The hip joint is one of the largest in the body. It is also the major weight-bearing joint. This combination makes normal functioning of the hip important in everyday life. However, when the hip is damaged in an automobile accident, the effects can be devastating. Not only will the injury affect your ability to walk,it will also place abnormal stress on the joints and tissues above and below the joint. Usually, the force needed to damage the hip must be significant due to the presence of large muscles that protect it from minor accidents.

Let’s look at the hip joint, its structure and function and the ways in which a car accident can alter the normal physiologic situation. We’ll also examine hip injuries secondary to a traffic accident and the different types of damage that can result as well as how a car accident lawyer can help.

Hip Anatomy Stabilizes the Joint

The hip is a strong joint that lends stability to the body. It is a ball and socket joint and connects the pelvic acetabulum with the large bone in the thigh, the femur. The acetabulum is a depression or cup located on the lower, lateral part of the pelvic bone. The depression is enhanced by a collar that is made up of white fibrous tissue and cartilaginous tissue. The hemispherical head of the femur fits into the acetabulum perfectly.

There are ligaments in the hip joint that increase its stability. These are the intracapsular and the extracapsular ligaments. The intracapsular ligament contains a small portion of the obturator artery. This artery supplies some blood to the hip joint. There are three extracapsular ligaments. These are the iliofemoral ligament, the pubofemoral ligament and the ischiofemoral ligament. They run continuous with the outer surface of the capsule.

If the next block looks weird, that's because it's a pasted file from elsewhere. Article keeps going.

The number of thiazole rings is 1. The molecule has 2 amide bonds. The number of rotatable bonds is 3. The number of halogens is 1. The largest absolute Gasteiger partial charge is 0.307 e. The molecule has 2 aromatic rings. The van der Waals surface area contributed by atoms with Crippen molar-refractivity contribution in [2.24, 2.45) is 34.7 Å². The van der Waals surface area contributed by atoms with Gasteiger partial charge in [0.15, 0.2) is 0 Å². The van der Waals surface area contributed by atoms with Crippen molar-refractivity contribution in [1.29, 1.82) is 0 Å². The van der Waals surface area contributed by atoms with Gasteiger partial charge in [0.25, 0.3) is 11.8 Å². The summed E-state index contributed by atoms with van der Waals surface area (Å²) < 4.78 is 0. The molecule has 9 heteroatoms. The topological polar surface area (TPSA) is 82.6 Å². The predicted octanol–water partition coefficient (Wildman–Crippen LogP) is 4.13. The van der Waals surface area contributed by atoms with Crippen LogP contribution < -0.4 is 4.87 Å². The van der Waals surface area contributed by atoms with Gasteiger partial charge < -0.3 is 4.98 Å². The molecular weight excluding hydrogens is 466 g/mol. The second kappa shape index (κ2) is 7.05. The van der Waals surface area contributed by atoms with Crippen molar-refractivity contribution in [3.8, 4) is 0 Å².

Nerve and Vascular Supply to the Hip Joint

Three nerves innervate the hip. They are the obturator nerve, femoral nerve and the sciatic nerve. Since the three nerves that innervate the hip also innervate the knee, this explains why problems in the hip joint can travel to the knee. The blood supply to the bone is provided mainly via two branches of the circumflex femoral arteries, called the medial and lateral branches.

They are named after the direction they take after branching. The blood supply is mostly carried through the medial circumflex femoral artery, so if this artery is damaged, it can result in avascular necrosis of the head of the femur. Avascular necrosis is a serious condition caused by the lack of blood supply to the bone.

The Hip Bone

The hip is composed of three bones. These are the ilium, ischium and the pubis. These bones also form the acetabulum. The ilium is the widest bone and is at the top of the pelvis. It has an inner surface, which is concave, and an external one that is convex. The external surface attaches to the gluteal muscles. The sciatic nerve runs through a depression at the top of the ilium called the greater sciatic notch.

The pubis is located anteriorly and forms the space through which the obturator nerve, artery and vein pass called the obturator foramen. Fractures to the pubic bone can occur with even moderate trauma. The ischium is the posterior part of the hip bone and combines with the pubis to form the obturator foramen.

Pelvic Fractures

High energy impact during a car accident can result in fractures to the pelvic bones. The fracture may involve both the acetabulum and the femur. This means the sacroiliac joint is compromised and can cause a good measure of instability and pain. This is an emergency situation, and immediate surgery is required. Because of its proximity, the urethra and the bladder may be injured.